from such conduct and to submit the matter to the grievance-arbitration procedures. Plaintiffs alleged that they were willing to submit to the aforementioned procedures. Further, plaintiffs alleged that they had suffered and would continue to suffer irreparable harm, that they would suffer more from the denial of an injunction than would defendants from its issuance, and that plaintiffs had no adequate remedy at law.
Requests in each of the Complaints for preliminary injunctive relief were consolidated for hearing and, after the same, the Court entered an order preliminarily enjoining defendants from engaging in the alleged work stoppages. In an order of June 30, 1970, the Court of Appeals for the Third Circuit reversed this Court's order on procedural grounds and remanded the cases for a hearing de novo upon plaintiffs' applications for preliminary injunctions. The de novo hearing commenced on July 9, 1970 but was continued indefinitely upon certain representations and stipulations of counsel for the respective parties.
Certain of the defendants now move to dismiss the Complaints for failure to state a claim upon which relief can be granted and for want of subject matter jurisdiction. Alternatively, summary judgments are sought. In determining whether the Complaints can withstand the Motions to Dismiss, the applicable test is whether the well pleaded facts, accepted as true and considered in the light most favorable to plaintiffs, are sufficient to constitute a valid claim. Sherwin v. Oil City National Bank, 18 F.R.D. 188 (W.D. Pa. 1955), aff'd 229 F.2d 835 (3d Cir. 1956); Clement Martin, Inc. v. Dick Corp., 97 F. Supp. 961 (W.D. Pa. 1951); Bowles v. Sachnoff, 65 F. Supp. 538 (W.D. Pa. 1946). It is "the accepted rule that a complaint should not be dismissed for failure to state a claim unless it appears beyond doubt that the plaintiff can prove no set of facts in support of his claim which would entitle him to relief." Conley v. Gibson, 355 U.S. 41, 45-46, 2 L. Ed. 2d 80, 78 S. Ct. 99 (1957).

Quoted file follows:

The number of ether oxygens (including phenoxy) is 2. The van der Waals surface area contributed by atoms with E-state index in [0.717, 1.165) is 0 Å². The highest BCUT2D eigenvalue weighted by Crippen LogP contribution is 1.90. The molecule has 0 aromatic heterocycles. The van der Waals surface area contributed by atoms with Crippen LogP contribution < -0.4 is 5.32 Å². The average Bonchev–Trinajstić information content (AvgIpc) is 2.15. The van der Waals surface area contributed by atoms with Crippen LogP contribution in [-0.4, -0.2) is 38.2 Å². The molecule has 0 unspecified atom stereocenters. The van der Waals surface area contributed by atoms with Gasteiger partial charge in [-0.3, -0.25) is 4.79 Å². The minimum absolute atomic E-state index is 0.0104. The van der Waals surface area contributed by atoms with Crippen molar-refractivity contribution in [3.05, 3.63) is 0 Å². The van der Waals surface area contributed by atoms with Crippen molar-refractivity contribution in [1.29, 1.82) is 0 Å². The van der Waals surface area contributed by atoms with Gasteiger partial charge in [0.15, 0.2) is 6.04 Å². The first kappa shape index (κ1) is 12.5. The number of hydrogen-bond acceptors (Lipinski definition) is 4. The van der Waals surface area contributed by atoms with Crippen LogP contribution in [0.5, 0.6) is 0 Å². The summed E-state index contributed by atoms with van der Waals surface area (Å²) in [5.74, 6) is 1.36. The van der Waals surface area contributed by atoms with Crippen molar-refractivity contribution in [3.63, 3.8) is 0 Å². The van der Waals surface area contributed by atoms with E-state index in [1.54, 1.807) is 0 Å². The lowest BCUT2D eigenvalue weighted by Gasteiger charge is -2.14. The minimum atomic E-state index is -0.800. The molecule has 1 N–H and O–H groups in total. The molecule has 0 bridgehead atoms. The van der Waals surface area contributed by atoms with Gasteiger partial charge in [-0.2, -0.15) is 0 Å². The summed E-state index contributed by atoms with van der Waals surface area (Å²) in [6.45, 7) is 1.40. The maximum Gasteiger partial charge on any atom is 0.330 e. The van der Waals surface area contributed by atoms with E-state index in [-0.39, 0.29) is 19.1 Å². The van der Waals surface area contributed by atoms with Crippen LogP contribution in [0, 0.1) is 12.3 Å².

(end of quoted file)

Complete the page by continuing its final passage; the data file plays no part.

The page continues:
Movants assert that the claims for injunctive relief admittedly arise out of a "labor dispute" and that plaintiffs therefore must establish the prerequisite for an injunction under Section 7 of the Norris-LaGuardia Act, 29 U.S.C. § 107. Were this the case, the Complaints would fail for want of allegations of such acts of violence on the part of defendants as would constitute "unlawful acts" within the intendment of Section 107(a). Wilson & Co. v. Birl, 105 F.2d 948, 952 (3d Cir. 1939). However, in a recent decision in Boys Markets, Inc. v. Retail Clerk's Union, Local 770, 398 U.S. 235, 90 S. Ct. 1583, 26 L. Ed. 2d 199 (1970), the Supreme Court of the United States has delineated the narrow circumstances in which a claim for injunctive relief, although arising out of a "labor dispute", need not meet the prerequisites of the Norris-LaGuardia Act.
In the Boys Markets case, supra, the Supreme Court held that the Norris-LaGuardia Act does not preclude a federal district court from enjoining a strike in breach of a no-strike obligation under a collective bargaining agreement. In so deciding, the Supreme Court states, 398 U.S. at 253-54:
"Our holding in the present case is a narrow one. We do not undermine the vitality of the Norris-LaGuardia Act. We deal only with the situation in which a collective bargaining contract contains a mandatory grievance adjustment or arbitration procedure. Nor does it follow from what we have said that injunctive relief is appropriate as a matter of course in every case of a strike over an arbitrable grievance. The dissenting opinion in Sinclair suggested the following principles for the guidance of the district courts in determining whether to grant injunctive relief -- principles which we now adopt: